Pups are out, and you THINK all is well...
The call came in at 11:00 p.m.... My advice: Go to the vet NOW, no matter the cost!
cenario: Septic dam almost dies on day six.
All seemed so good for the first five days. But, then???
This is what happens if you leave your dam alone to whelp. You just do not know if all the placentas came out. This dam was NOT left alone but she had one puppy unwitnessed.... Silently, while we were sleeping RIGHT beside her. The remaining litter was delivered with the placentas. But the ONE sneaky puppy was born, and mom had the sac off, and the pup was breathing, cord clamped, and no placenta. (We assumed she ate it when we woke up to a puppy cry, which is quite exciting.) Some dams deliver silently. A retained placenta is not always a problem, but it can turn very, very serious, very, very fast.
Here is the story
Dam delivers her puppies on a Thursday...
Thursday, we call this Day 1
Friday all is normal and fine, Day 2
Saturday all is fine and great, Day 3
Sunday fine, pups gaining, Day 4
Dew claws are removed from the puppies. The vet is happy with everything, BUT... Sunday at night, the dam didn't want to eat her dinner, which is not normal, but not a concern at this time.
Monday the pups are fine, Day 5
Concern: The dam is still not eating, but she is drinking. We try some better foods, and she still refuses? Hmmmm?
Tuesday, the pups are fine, BUT the dam is not!! Day 6
She has now stopped drinking, as well as continuing to refuse food. As the day progresses, she becomes lethargic. We try offering pure chicken, and she refuses that. Something is wrong. By midnight we are in EXTREME worry that she won't make it to morning. She has suddenly become a totally different dog. Looks like she is going to die. She is a total rag doll and fading. Dam syndrome... We are amazed how fast she has turned on us. We make a midnight emergency vet call. We will NOT wait until morning. She is immediately given antibiotics BEFORE tests are run. There is no time to wait. She is not dehydrated, as we had been syringing water into her, but she is put on IV and given a few different proteins by the vet.
Wednesday, Day 7. She remains at the vet all day on antibiotics without a lot of progress.
Thursday, Day 8. The vet gives the okay to go home. She has come around. PHEW !!!!!
Pups have been hand-fed puppy milk replacer for the last few days, every two hours and are doing great. They have gained weight in their mom’s absence.
DIAGNOSIS: The dam went septic!! Canine septic shock—retained the placenta (acute) leading to uterine infection toxicity.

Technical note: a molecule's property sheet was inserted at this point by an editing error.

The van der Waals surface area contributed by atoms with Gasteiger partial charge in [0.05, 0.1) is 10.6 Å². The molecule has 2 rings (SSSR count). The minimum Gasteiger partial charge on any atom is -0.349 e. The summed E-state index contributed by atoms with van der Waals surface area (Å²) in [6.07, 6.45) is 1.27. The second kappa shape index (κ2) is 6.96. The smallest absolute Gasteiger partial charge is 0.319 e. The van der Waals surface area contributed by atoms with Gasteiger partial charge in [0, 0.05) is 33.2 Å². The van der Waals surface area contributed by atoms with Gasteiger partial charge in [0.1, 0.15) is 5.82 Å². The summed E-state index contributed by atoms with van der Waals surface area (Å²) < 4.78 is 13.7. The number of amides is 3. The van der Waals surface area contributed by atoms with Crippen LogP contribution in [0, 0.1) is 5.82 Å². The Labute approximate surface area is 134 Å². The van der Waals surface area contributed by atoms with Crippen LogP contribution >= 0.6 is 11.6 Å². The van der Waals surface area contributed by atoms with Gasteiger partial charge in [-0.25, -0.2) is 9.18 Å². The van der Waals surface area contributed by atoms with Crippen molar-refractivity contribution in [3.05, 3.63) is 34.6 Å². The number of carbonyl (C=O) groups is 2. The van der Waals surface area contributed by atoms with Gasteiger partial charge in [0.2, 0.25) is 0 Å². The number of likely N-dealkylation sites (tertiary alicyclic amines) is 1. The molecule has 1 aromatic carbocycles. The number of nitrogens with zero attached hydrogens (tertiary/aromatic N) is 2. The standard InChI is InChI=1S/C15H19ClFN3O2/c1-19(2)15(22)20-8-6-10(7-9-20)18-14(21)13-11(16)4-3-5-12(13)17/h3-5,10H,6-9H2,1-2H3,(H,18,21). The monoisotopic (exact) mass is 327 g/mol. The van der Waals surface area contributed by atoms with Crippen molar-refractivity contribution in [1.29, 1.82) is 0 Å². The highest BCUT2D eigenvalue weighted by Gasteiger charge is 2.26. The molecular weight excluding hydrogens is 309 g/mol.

And oh my, you cannot imagine how fast your dam will die. Septic means producing sepsis, which is infection by pathogenic micro-organisms.
The prognosis (outcome) for animals with a retained placenta varies, depending on the length of time that the placenta has been retained and the speed with which veterinary care is sought. Acute infection of the uterus can develop if the placenta is not passed. If infection does not develop, the prognosis for future successful pregnancies is good. If infection does occur, the animal's ability to become pregnant again is fair to poor. Treatment is a must for recovery.
Other things that can happen
Subinvolution of placental sites: where the placental sites do not degenerate and serosanguineous drainage is noted at 7-12 weeks postpartum. It usually occurs in dogs 2 1/2 years old, with the first or second litter.
Metritis: usually occurs at postpartum and is associated with a retained fetus or placenta. Signs: anorexia, depression, vomiting, vaginal discharge, fever, mastitis. Usually occurs immediately postpartum.
Metritis is an inflammation of the uterus. This uterine disease is similar to pyometra, but it has some differences. Unlike pyometra, metritis is most often a bacterial uterine infection that develops in the immediate post partum (after giving birth) period and occasionally after abortion or breeding. It is most often associated with retained fetuses or placentas.
Courtesy of MistyTrails Havanese
Although this section is based on a whelping of an English Mastiff, it also contains good general whelping information on large-breed dogs. You can find more whelping information in the links above. The links below tell the story of Sassy, an English Mastiff. Sassy has a wonderful temperament. She loves humans and adores children. An all-around mild mannered, wonderful Mastiff, Sassy, however, is not the best mother toward her puppies. She is not rejecting them; she will nurse them when a human places them on her to feed, however she will not clean the pups or pay any attention to them. It is as if they are not her puppies. This litter is getting mom’s milk with major human interaction, manually giving each and every pup what they need. In return, the pups will be super socialized and will make remarkable pets, however the work involved is astounding. It takes one dedicated breeder to keep this situation healthy. Thankfully this litter has just that. Read the links below to get the full story. The pages within include a wealth of information that everyone can appreciate and benefit from.